Morton as Liquidator of MJ Woodman Electrical Contractors Pty Ltd v Metal Manufacturers Pty Limited  FCAFC 228.
Section 553C of the Corporations Act provides an automatic set-off for mutual credits, mutual debts or other mutual dealings between an insolvent company that is being wound up and a person who wants to have a debt or claim admitted against the company.
This is subject to subsection (2), which provides that set-off is not available where the person claiming the benefit of the set-off had notice of the fact that the company was insolvent at the time of giving credit to, or receiving credit from, the company.
Historically, authorities have held that the right of set-off under s 553C is not available in unfair preference claims.
Over the past decade, however, a competing line of authorities has developed suggesting otherwise. For example, Young JA in Buzzle Operations Pty Ltd v Apple Computer Australia Pty Ltd (NSWCA, 2011) suggested that a s553C set-off may be available in connection with the repayment of uncommercial transactions under s 588FE(3) (though his Honour ultimately did not need to decide the point).
By contrast, Justice Edelman’s remarks in the Federal Court judgment Hussain v CSR Building Products Ltd (2016) contemplated a return to the historic approach. The factual circumstances of Hussain are not relevant, save that Edelman J, in considering whether a set-off under s 553C could apply in the context of a s 588FA unfair preference claim, noted that there were “powerful contrary arguments that might have been made to suggest that a set-off is not available against a liquidator’s claim to recover preference payments”.
His Honour ultimately did not have to consider the issue due to the lack of proof of insolvency and a finding that the relevant debts were secured.
Johnson Winter & Slattery acted for the liquidators of Gunns Limited (in liquidation) against Bluewood and Badenoch who submitted that they had a right to set-off amounts still owing from Gunns against any sum that the Court found them liable to pay the liquidators as an unfair preference.
The liquidators made detailed submissions in contending that set-off was not available against a liability arising by reason of an order under s 588FF, but in the event that it was, then s 553C(2) prevented the creditors claiming set-off as they had notice of Gunns’ insolvency at the time credit was given.
In both Bluewood and Badenoch, Davies J held it was unnecessary to decide whether set-off applied, as s 553C(2) operated to prevent s 553C from being available in any event. Relevantly, her Honour held that in each instance where a debt arose that the creditors sought to set-off, they had notice of facts that were more than sufficient to disclose that Gunns lacked the ability to pay its debts as and when they fell due. Accordingly, the creditors were not entitled to a set-off.
As to resolving the set-off issue, her Honour remarked that if she were to deal with the issue, she would have called for further submissions from the creditors to address the liquidators’ arguments.
On appeal by Badenoch, the Full Federal Court adopted Davies J’s approach in concluding that the question of s 553C’s potential application as a defence to an unfair preference claim did not need to be resolved, and otherwise upheld Davies J’s findings regarding the operation of s 553C(2).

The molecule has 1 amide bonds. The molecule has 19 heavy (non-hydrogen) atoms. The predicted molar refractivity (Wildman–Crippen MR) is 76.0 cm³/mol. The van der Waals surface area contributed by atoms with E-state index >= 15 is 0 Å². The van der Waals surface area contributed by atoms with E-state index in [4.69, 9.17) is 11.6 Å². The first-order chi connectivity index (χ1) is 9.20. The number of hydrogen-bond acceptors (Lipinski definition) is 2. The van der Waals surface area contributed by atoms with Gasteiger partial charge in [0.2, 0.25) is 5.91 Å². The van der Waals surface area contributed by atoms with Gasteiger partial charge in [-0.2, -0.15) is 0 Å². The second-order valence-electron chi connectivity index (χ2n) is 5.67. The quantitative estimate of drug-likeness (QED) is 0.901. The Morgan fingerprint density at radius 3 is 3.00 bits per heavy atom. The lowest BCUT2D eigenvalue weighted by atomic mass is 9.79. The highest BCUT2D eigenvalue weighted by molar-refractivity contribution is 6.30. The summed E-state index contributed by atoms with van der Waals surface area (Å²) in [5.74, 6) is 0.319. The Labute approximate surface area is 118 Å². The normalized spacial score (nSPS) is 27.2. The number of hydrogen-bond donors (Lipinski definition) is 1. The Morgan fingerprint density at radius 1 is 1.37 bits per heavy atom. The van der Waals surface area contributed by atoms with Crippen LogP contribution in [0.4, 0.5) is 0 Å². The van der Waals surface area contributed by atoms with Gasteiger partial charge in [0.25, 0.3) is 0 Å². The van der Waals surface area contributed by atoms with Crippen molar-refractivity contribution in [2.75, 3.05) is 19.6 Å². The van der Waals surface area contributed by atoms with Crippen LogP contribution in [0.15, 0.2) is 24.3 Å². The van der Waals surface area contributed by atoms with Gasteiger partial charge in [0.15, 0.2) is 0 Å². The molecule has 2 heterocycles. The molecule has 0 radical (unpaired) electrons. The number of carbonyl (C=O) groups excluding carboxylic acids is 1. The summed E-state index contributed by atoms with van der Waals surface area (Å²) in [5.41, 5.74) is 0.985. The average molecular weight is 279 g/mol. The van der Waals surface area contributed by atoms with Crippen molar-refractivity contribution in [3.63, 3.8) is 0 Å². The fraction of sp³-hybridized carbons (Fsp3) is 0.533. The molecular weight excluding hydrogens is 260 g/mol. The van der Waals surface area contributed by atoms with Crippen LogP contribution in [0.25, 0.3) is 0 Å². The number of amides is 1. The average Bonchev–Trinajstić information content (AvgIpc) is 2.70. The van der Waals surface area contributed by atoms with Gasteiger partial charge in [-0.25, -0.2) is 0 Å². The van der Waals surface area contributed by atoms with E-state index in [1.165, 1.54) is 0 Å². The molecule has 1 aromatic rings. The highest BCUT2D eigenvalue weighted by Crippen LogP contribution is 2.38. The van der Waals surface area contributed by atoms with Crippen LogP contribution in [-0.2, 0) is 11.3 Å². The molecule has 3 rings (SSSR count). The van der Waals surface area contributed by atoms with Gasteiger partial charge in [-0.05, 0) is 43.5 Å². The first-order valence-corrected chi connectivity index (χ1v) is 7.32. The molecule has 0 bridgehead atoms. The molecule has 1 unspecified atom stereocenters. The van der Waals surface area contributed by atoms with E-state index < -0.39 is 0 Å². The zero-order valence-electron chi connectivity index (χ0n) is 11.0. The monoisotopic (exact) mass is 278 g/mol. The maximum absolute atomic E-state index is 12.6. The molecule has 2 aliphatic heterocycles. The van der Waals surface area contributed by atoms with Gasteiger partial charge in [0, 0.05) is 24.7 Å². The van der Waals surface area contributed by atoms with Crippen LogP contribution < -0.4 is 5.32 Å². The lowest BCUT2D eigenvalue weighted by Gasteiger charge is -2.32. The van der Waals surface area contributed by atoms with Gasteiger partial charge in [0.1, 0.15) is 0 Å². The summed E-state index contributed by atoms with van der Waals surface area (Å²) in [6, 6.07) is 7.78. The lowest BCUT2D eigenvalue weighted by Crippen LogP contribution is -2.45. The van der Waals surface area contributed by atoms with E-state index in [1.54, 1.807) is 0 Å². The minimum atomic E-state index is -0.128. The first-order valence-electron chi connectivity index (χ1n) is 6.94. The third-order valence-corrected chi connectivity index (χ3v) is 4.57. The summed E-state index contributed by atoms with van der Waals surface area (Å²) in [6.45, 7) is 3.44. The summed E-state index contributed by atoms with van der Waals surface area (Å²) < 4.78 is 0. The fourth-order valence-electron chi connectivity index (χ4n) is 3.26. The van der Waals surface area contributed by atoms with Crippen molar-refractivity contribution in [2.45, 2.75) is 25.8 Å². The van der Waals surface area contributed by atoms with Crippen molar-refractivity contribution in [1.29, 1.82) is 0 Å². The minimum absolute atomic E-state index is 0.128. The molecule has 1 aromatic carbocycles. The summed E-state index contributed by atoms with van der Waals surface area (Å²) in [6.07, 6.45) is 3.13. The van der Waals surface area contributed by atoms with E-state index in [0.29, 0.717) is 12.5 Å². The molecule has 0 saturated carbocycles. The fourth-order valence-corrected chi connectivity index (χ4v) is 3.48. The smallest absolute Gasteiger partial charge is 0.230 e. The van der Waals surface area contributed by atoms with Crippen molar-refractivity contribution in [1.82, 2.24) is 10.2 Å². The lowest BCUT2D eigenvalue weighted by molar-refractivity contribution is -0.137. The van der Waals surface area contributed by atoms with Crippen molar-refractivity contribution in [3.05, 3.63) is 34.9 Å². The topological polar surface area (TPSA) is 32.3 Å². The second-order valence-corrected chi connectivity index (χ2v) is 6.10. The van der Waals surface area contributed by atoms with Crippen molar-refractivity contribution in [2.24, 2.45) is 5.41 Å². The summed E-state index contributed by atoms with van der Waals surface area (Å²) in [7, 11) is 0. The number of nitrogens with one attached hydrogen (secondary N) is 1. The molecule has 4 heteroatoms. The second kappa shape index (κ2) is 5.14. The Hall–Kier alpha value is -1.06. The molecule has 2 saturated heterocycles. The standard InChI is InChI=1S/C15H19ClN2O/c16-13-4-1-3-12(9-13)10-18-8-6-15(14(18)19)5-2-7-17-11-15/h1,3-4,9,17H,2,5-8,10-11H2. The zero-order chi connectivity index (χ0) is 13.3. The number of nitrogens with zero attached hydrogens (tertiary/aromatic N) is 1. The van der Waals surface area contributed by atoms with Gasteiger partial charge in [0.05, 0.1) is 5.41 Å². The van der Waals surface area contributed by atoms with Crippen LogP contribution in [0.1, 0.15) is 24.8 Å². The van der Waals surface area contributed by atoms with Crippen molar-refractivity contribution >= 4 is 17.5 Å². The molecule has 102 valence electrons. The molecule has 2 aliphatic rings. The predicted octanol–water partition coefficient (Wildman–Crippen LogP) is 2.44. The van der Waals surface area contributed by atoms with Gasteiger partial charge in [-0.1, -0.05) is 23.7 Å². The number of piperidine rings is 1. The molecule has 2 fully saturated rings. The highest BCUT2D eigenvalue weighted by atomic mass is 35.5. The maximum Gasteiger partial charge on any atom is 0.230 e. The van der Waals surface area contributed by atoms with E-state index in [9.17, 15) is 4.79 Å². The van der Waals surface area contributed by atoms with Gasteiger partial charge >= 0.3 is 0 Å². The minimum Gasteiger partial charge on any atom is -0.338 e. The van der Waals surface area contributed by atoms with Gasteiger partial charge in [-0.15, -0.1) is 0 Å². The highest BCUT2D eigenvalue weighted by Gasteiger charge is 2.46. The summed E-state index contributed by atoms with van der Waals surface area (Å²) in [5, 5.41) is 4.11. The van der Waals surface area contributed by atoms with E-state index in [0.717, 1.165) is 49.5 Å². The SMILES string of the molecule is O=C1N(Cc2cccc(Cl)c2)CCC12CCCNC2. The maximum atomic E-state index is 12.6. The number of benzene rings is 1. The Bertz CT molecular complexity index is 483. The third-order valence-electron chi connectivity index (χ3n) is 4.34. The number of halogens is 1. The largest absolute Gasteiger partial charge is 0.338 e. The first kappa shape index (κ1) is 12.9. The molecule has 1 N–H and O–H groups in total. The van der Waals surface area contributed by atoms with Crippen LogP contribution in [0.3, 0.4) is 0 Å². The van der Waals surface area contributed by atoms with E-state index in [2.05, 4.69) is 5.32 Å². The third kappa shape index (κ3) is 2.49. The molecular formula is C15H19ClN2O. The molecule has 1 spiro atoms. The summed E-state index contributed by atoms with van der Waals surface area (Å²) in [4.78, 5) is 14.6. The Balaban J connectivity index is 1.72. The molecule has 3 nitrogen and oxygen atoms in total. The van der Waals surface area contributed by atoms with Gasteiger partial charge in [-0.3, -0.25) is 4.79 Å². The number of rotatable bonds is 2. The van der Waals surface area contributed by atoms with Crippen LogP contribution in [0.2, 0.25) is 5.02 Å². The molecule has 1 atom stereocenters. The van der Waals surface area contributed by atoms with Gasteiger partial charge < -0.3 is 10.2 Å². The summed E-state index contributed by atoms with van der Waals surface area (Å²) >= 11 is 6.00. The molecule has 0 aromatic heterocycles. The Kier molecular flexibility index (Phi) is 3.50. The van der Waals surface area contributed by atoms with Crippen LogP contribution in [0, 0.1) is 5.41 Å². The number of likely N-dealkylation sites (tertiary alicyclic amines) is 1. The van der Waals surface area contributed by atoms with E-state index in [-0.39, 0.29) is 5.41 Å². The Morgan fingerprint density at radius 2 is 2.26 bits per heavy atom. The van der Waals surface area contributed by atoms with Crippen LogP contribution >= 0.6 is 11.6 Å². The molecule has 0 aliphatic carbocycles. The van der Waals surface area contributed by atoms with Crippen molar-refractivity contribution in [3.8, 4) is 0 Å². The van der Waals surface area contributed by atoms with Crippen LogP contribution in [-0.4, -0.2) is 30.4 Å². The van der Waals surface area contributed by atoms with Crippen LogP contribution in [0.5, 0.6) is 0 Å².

Edelman J’s judgment in Hussain flagged that there were “powerful arguments” as to why set-off does not apply to preference claims. However, the position remained unanswered until the decision of Morton as Liquidator of MJ Woodman Electrical Contractors Pty Ltd v Metal Manufacturers Pty Limited.
In the liquidation of MJ Woodman Electrical Contractors Pty Ltd (In Liq), a creditor had received unfair preference payments totalling $190,000 in the relation back period. The creditor sought to rely upon s 553C of the Act to set-off its obligation under s 588FF to repay the preference, against debts totalling $194,727.20 owed by the company to the creditor. Those debts were unrelated to the debts the payment of which constituted unfair preferences.
The liquidator conceded that if set-off was available to the creditor, the unfair preference proceedings ought be dismissed.
In those circumstances, a special case was referred to the Full Federal Court on the question as to whether a statutory set-off under s 553C was available to the creditor against the liquidator’s claim for recovery of an unfair preference under s 588FA.
The Full Court’s answer was a resounding ‘no’.
In the leading judgment delivered by Chief Justice Allsop, the Court considered the interaction between unfair preference claims and found:
This case offers assurance to liquidators as it confirms the prevailing view that proceeds of unfair preference claims cannot be eroded by the application of set-off against other debts owed by the company to creditors.
 For example, Re a Debtor  1 Ch 410; Re Clements; Ex parte Trustee; Golsbrough Mort & Co Ltd (1931) 7 ABC 225; Re Smith (1933) 6 ABC 49; Calzaturuficio Zenith Pty Ltd v NSW Leather & Trading Co Pty Ltd  VR 605; Painter v Charles Whiting & Chambers Ltd (1932) 4 ABC 203; Re Buchanan Enterprises Pty Ltd (No 2) (1982) 7 ACLR 407.
 For example, Re Parker (FCA, 1997), Buzzle Operations Pty Ltd v Apple Computer Australia Pty Ltd (NSWCA, 2011), Smith v Boné (FCA, 2015), Morton v Rexel Electrical Supplies Pty Ltd (QDC, 2015).
 Hussain v CSR Building Products Ltd (2016) 246 FCR 62.
 Hussain v CSR Building Products Pty Ltd (2016) 246 FCR 62 at .
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